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Utah Business

SBA, Small Business Loan

The SBA Can Help You Obtain The Perfect Small Business Loan

C ontrary to popular belief, the SBA doesn’t lend money directly to small businesses. Instead, it works with lenders to provide small business loan opportunities to owners. The SBA helps entrepreneurs gain access to as much as $5.5 million in capital by reducing the risk for SBA-approved lenders. The SBA can do so by guarantying the loans on behalf of the business owners.

SBA-guaranteed loans can be used for a wide variety of business purposes, including operating capital and acquiring long-term fixed assets, such as machinery, equipment, real estate, construction, and remodeling.

Does Credit Score Matter?

While lenders use credit scores to assess risk and calculate interest rates, the SBA helps guarantee a small business loan that might not otherwise qualify. Eric Sawyer, the SBA Credit Analyst at State Bank of Southern Utah, said that with SBA financing, credit score does matter but it can be one of the reasons an small business loan is sought after. “An SBA loan is for people who wouldn’t qualify for conventional financing due to a credit or collateral deficiency,” he says.

“The bank provides the financing, but the SBA will guarantee that financing. It’s an incentive for the bank to provide financing to a borrower who has some sort of deficiency. We can support the small business and help them grow, and do it with less risk.”

What about collateral? “That’s one of the primary reasons for getting an SBA guarantee,” says Mr. Sawyer. “The business owner may not have collateral or sufficient collateral at all. According to the SBA’s Operating Manual, lack of collateral shouldn’t be a deterrent. But, they do require that all available collateral is taken. Whether it’s business assets or a house, it should be looked at.”

Preparing For An SBA Loan

Cecilia Mitchell, the Senior Vice President and Enterprise SBA Administrator at Zions Bank, says it’s important for small business owners to organize themselves before they apply. “Get your financial statements ready. Know what you need the money for: are you going to use the money for operations, or to buy something? That sort of information,” says Ms. Mitchell. “Bring three years of tax returns if you’ve been in business that long. If not, however long you’ve been in business. We have to verify those for SBA lending,” she says.

“At Zions [Bank] in Utah, we have a Business Resource Center, so if we have a company that’s brand new, that Business Resource Center is available to them before they go talk to their banker. We also work with the SBA’s Small Business Development Centers throughout the nation. They are a tremendous resource for businesses who are brand new or getting ready to expand, and they want to learn more about companies.”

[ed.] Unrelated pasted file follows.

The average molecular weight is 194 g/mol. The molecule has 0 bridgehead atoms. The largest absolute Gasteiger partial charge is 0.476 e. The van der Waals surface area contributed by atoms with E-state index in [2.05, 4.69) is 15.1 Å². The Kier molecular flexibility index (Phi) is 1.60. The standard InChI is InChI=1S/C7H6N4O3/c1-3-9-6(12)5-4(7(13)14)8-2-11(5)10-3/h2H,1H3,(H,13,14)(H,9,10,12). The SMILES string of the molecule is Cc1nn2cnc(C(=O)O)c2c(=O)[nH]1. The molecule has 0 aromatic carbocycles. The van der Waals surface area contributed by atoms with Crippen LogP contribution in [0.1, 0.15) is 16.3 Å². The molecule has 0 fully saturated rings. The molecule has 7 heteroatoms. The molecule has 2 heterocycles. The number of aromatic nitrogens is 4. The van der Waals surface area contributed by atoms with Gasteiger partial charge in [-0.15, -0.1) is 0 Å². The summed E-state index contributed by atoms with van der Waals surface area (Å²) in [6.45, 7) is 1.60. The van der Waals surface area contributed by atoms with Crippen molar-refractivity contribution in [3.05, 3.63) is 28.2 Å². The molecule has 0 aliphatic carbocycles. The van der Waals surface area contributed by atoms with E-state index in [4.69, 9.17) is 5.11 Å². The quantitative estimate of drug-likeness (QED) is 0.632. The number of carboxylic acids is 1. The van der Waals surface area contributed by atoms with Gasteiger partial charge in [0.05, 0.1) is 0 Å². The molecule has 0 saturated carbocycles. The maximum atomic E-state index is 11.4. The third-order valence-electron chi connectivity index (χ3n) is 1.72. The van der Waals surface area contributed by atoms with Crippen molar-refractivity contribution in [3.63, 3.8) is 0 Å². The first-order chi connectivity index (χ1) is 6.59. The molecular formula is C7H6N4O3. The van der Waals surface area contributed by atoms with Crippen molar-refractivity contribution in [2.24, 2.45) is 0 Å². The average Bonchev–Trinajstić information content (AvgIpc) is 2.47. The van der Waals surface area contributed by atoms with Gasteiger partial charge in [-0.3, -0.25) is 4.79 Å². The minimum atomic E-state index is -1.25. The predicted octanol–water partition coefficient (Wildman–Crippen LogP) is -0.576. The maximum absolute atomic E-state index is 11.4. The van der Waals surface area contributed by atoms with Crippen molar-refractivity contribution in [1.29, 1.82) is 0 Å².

Jim Herrin, the director of the Salt Lake Region Small Business Development Center (SBDC), said that an SBDC advisor could help small business owners determine how bankable their company is, so they aren’t applying for an SBA loan without help.

“We can help them put together a [small business] loan package because we understand what banks are looking for,” says Mr. Herrin. “We help business owners put together their information, especially their business plan and projections, so they’re reasonable. We make sure the business plan is concise and what the banks are looking for. We can also train them if they need to give presentations on their business.”

These SBDC services are complementary. Because the SBDC is a program of the SBA, it’s hosted (and partially funded) by colleges and universities throughout Utah. The SBDC also receives funding from the state and federal governments.

“Entrepreneurs may contact one of our SBA resource partners for individuals starting a business, counselors at our Small Business Development Centers, SCORE offices, or the Women’s Business Center will help with market research and preparation of a business plan,” says Christopher Stever, Deputy Director of the SBA Utah District Office. “Many of our counselors have years of experience in specific industries and can help new business owners become successful.”

Elainna Ciaramella (pronounced Elena Chairamella) was born and raised in Los Angeles, but spent over a decade near Laguna Beach in Orange County, California. After moving to sunny Las Vegas, the “entertainment capital of the world,” her yearning to live close to an outdoor playground brought her to southern Utah, where she now lives a few short miles from Tech Ridge, Atwood Innovation Plaza at Utah Tech, Dixie Technical College, and some of the best trails in the Beehive State. As a researcher, journalist and hopelessly devoted storyteller, she’s spent many full days interviewing founders, CEOs, and C-suite executives from all over the country. Beyond writing, her passions include strength training, art, music, hiking, and reading.